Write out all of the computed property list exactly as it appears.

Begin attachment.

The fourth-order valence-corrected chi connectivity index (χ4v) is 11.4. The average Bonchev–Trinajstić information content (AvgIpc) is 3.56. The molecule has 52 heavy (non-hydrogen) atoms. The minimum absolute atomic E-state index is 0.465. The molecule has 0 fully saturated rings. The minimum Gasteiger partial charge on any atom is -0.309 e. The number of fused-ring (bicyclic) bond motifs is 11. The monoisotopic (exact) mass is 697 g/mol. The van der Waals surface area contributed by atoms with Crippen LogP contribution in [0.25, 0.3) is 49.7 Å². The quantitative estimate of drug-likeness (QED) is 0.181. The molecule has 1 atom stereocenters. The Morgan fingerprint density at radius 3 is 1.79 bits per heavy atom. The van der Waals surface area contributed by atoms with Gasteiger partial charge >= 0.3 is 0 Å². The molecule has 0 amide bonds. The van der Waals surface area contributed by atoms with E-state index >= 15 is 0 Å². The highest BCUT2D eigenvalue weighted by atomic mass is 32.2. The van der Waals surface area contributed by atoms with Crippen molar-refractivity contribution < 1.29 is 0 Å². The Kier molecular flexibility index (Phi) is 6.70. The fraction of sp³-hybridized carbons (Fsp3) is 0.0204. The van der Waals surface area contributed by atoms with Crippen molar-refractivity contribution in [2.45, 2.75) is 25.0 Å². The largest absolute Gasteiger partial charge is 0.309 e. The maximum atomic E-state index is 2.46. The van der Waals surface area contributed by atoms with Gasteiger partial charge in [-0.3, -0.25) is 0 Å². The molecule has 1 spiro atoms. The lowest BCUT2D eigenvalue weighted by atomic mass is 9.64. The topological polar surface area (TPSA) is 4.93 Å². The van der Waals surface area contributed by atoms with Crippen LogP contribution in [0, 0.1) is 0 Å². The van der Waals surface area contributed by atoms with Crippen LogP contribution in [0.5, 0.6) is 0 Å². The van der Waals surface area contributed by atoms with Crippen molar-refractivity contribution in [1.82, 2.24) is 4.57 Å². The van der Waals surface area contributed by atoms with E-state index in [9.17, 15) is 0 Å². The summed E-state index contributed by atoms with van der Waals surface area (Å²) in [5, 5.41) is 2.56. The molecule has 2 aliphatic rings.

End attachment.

The fourth-order valence-corrected chi connectivity index (χ4v) is 11.4. The average Bonchev–Trinajstić information content (AvgIpc) is 3.56. The molecule has 52 heavy (non-hydrogen) atoms. The minimum absolute atomic E-state index is 0.465. The molecule has 0 fully saturated rings. The minimum Gasteiger partial charge on any atom is -0.309 e. The number of fused-ring (bicyclic) bond motifs is 11. The monoisotopic (exact) mass is 697 g/mol. The van der Waals surface area contributed by atoms with Crippen LogP contribution in [0.25, 0.3) is 49.7 Å². The quantitative estimate of drug-likeness (QED) is 0.181. The molecule has 1 atom stereocenters. The Morgan fingerprint density at radius 3 is 1.79 bits per heavy atom. The van der Waals surface area contributed by atoms with Gasteiger partial charge >= 0.3 is 0 Å². The molecule has 0 amide bonds. The van der Waals surface area contributed by atoms with E-state index >= 15 is 0 Å². The highest BCUT2D eigenvalue weighted by atomic mass is 32.2. The van der Waals surface area contributed by atoms with Crippen molar-refractivity contribution < 1.29 is 0 Å². The Kier molecular flexibility index (Phi) is 6.70. The fraction of sp³-hybridized carbons (Fsp3) is 0.0204. The van der Waals surface area contributed by atoms with Crippen molar-refractivity contribution in [2.45, 2.75) is 25.0 Å². The largest absolute Gasteiger partial charge is 0.309 e. The maximum atomic E-state index is 2.46. The van der Waals surface area contributed by atoms with Gasteiger partial charge in [-0.3, -0.25) is 0 Å². The molecule has 1 spiro atoms. The lowest BCUT2D eigenvalue weighted by atomic mass is 9.64. The topological polar surface area (TPSA) is 4.93 Å². The van der Waals surface area contributed by atoms with Crippen LogP contribution in [0, 0.1) is 0 Å². The van der Waals surface area contributed by atoms with Crippen LogP contribution in [0.5, 0.6) is 0 Å². The van der Waals surface area contributed by atoms with Crippen molar-refractivity contribution in [1.82, 2.24) is 4.57 Å². The van der Waals surface area contributed by atoms with E-state index in [9.17, 15) is 0 Å². The summed E-state index contributed by atoms with van der Waals surface area (Å²) in [5, 5.41) is 2.56. The molecule has 2 aliphatic rings.